He also played on the psyche of the Ghanaian by being philanthropic. He won lots of Ghanaians to his side with his philanthropy, making anyone who criticized or questioned his source of income or business model look like a bitter envious person. He went on to even sponsor the national premier league through one of his subsidiaries – effectively placing him in a comfortable position as a good citizen and indigenous businessman taking on a responsibility that for a long time has been the domain of foreign companies.
The few Ghanaians who attempted to question NAM1’s source of wealth were viciously attacked and silenced by his supporters and beneficiaries.
To deepen the legitimacy of the business, NAM1 in the last year has opened branches in some foreign countries including the UK and the US.
The UK branch for instance, Menzgold England Limited was incorporated November 22, 2017 with registration number 11077745 and Nana Appiah Mensah aka NAM1 as Director. He holds 75 per cent of shares with a stated capital of £100. He is described on company documents as ‘trader’. No other shareholders were listed and the nature of business is indicated as ‘the sale of fuels, ores, metals and industrial chemicals.’
Meanwhile, the business address has been moved from Croydon to Berkeley Square in London not long ago.
But who is NAM1?
Born in May 1984, there is very little information about the beginnings of this 34-year-old man. Not much detail has been written about his early and true beginnings. What little is available could possibly not be ascertainable, because the information could be coming from him and would not have been verified by anyone who might have put it out. That kind of situation is common with people like him.
For instance there is this young man, rejected thrice by the University of Ghana because he doesn’t have the required grades to be admitted, who has consistently made the claim, that he has read 4000 books in his lifetime. He is only in his 30s, and yet no one has critically questioned that claim. Meanwhile, he has moved on from a motivational speaker to a pastor and runs training for companies, schools and churches. It would be interesting to know how he managed to read all 4000 books in his lifetime and managed to keep track of the numbers.
It is the same case with NAM1. How did he start, where did he start from? I once asked someone who his shareholders are, but the person couldn’t say. For a business with that amount of funds flowing around, transparency is key, in establishing credibility and trust. Knowing his true background and connections, how he suddenly became so wealthy and what the actual source of his wealth is were all crucial for the long term survival of the business and security of the investors.
But as the case is, in Ghana, people who ask ‘too much’ questions about wealthy people are not liked much or even tolerated and so people won’t normally ask openly. That attitude eventually creates a shade and impenetrable shield of protection from sincere seekers of truth and effectively builds an aura of invincibility which itself reinforces the image that Ponzi schemers need to be successful.
The 1992 Constitution of Ghana empowers journalists to hold to account the powerful. The powerful are not only those holding public office, but also businesses and any individual or group that holds control over a large number of the population through any kind of influence. For the kind of business that NAM1 was engaged in, media scrutiny is not only desirable to ensure transparency, but also necessary because it is a responsibility. The media has the duty to hold such entities and individuals to account – it is both a legal and moral duty.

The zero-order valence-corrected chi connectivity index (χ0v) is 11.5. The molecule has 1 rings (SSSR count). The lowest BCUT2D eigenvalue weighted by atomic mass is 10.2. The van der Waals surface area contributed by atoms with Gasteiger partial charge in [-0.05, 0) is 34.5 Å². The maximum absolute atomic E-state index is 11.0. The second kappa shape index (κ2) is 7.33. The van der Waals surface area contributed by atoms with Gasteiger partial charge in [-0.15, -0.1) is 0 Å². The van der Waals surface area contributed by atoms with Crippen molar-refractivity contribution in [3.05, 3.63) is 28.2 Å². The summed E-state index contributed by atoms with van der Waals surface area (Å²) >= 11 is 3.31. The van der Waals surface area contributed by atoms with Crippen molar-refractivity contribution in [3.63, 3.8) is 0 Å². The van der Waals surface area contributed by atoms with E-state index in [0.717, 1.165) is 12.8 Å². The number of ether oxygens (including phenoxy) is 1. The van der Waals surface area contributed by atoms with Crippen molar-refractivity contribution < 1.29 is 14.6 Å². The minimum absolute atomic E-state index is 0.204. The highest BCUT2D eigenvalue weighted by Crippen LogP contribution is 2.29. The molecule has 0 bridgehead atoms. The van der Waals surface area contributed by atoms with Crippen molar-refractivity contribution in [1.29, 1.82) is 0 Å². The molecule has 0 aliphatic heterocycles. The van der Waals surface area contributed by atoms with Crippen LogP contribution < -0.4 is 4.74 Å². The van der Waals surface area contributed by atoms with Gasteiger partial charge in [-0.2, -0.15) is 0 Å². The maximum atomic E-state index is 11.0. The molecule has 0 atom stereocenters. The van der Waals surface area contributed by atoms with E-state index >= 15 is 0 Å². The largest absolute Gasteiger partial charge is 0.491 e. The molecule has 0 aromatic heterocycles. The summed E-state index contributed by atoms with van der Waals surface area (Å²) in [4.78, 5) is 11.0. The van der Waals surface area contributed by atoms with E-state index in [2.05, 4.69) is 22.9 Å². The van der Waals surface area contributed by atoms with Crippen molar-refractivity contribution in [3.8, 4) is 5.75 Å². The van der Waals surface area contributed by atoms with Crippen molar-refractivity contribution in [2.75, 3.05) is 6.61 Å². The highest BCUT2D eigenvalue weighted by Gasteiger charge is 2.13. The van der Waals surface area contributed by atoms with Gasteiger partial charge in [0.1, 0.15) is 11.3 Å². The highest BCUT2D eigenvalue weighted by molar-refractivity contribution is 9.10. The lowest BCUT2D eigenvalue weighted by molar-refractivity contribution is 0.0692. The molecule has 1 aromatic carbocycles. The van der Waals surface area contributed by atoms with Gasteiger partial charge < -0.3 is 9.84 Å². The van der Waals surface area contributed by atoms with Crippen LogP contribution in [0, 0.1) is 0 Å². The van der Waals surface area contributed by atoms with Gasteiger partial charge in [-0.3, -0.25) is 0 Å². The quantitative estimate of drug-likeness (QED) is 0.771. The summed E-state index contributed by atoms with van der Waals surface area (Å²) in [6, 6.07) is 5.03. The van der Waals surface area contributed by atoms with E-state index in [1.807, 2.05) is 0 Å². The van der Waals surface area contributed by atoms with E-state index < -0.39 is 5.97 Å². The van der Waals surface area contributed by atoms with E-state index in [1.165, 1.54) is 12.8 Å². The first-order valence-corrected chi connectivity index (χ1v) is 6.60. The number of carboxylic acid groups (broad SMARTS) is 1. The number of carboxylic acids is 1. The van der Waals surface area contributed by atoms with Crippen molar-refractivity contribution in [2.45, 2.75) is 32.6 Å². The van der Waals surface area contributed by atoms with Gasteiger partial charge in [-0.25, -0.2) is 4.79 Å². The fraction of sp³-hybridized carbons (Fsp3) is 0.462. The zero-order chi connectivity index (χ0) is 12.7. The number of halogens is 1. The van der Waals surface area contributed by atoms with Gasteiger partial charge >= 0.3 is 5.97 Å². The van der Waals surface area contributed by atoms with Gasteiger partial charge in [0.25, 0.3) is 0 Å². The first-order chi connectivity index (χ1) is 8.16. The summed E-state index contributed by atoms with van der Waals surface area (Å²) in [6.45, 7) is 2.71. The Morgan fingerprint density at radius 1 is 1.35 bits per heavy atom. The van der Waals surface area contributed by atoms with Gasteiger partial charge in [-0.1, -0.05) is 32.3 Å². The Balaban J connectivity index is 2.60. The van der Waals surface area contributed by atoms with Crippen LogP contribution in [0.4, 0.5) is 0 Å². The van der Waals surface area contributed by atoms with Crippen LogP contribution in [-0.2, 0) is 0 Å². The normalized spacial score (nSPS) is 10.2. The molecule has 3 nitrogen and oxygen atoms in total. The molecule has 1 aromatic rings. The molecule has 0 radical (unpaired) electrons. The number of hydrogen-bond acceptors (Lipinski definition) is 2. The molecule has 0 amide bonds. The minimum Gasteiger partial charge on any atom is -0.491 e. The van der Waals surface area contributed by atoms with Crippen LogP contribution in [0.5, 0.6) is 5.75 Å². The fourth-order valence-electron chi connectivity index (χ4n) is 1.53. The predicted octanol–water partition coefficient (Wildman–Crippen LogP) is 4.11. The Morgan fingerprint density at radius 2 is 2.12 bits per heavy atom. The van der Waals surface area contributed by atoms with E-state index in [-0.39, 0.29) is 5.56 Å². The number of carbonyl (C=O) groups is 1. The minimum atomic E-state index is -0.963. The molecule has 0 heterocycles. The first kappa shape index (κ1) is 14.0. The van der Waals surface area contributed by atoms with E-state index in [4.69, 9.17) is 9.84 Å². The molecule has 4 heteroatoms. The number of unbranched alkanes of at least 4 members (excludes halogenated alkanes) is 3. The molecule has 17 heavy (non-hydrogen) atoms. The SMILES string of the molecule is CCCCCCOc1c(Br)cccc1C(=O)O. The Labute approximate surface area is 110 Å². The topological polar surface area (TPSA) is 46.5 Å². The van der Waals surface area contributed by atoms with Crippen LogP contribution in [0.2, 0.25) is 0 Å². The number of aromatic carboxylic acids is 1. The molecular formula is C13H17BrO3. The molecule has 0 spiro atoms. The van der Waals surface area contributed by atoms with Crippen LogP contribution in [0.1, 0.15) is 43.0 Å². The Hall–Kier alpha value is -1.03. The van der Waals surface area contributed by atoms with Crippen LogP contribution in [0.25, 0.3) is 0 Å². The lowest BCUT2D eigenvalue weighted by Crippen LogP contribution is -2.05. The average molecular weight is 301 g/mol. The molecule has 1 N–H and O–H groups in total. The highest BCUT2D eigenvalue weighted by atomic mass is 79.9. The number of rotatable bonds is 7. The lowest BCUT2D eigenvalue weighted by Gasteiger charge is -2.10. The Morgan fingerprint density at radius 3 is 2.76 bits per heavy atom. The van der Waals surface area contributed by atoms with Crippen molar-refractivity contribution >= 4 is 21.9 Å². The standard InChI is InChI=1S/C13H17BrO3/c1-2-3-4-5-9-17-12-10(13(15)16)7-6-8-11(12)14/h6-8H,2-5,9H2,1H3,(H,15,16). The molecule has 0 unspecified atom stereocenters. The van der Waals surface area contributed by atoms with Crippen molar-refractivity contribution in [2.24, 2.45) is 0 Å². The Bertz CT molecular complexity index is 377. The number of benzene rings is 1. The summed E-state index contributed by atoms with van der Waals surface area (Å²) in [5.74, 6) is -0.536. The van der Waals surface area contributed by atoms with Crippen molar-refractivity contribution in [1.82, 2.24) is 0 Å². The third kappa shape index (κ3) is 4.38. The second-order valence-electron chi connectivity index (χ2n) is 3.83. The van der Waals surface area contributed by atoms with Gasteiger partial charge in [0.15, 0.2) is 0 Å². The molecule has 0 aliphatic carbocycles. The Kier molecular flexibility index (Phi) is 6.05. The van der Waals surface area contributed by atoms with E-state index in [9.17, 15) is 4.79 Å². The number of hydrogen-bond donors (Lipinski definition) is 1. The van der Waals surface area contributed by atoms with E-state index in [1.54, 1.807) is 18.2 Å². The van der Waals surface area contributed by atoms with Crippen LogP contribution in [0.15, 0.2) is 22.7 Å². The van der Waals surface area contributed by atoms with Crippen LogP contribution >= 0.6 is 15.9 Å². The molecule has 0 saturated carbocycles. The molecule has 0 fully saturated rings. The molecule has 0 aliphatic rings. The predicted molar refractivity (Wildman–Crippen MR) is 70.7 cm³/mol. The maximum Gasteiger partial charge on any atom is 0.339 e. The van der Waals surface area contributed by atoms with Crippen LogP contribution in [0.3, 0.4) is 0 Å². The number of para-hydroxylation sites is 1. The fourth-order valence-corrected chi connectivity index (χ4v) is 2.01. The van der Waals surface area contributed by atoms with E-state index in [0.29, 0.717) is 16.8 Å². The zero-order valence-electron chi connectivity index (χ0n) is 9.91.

However, much of what one would read or hear in the news about NAM1 and his businesses are mostly controlled information from himself and his assigns, and lots of gossip with very little or no independent news reports, facts or editorials. The media reports were more in Hollywood style.
The hard facts about NAM1 and his businesses, however, started surfacing only after the regulators took action, albeit very late in the day. But even that information isn’t thorough or adequate to paint a true full picture.
While it is not simple to explain, one of the reasons why most journalists even though capable, are unable to do critical news reports about businesses like Menzgold is the business models of most news organisations. Their revenue sources are modeled around advertising and therefore, they wouldn’t like to upset a potential big advertiser. And fact is most businesses use advertising as a means to control what is published about them. In most cases, marketing and advertising agencies and managers have threatened to withdraw advertising when they were unhappy with some reports about the businesses they represent. This kind of situation makes it almost impossible for journalists to shine light on businessmen in the calibre that NAM1 portrayed himself to be. Most media organisations probably didn’t want to jeopardise any possibility of earning some advertising revenue from Menzgold.
As the matter stands now, clients of Menzgold and to a certain degree of NAM1 are uncertain about the future of their funds. Monitoring social media and some news reports one can gauge that there is fear and panic. Most clients are distraught, unsure if they would even be able to retrieve their principal. Some wish they would at least get their principal back.
When all the dust is settled and the truth finally comes out, which is, very likely that the Menzgold scheme that sold Aurum Utalium to clients and gave high interest rates was a Ponzi scheme, then NAM1, would be Ghana’s all-time Ponzi king.
By Emmanuel K. Dogbevi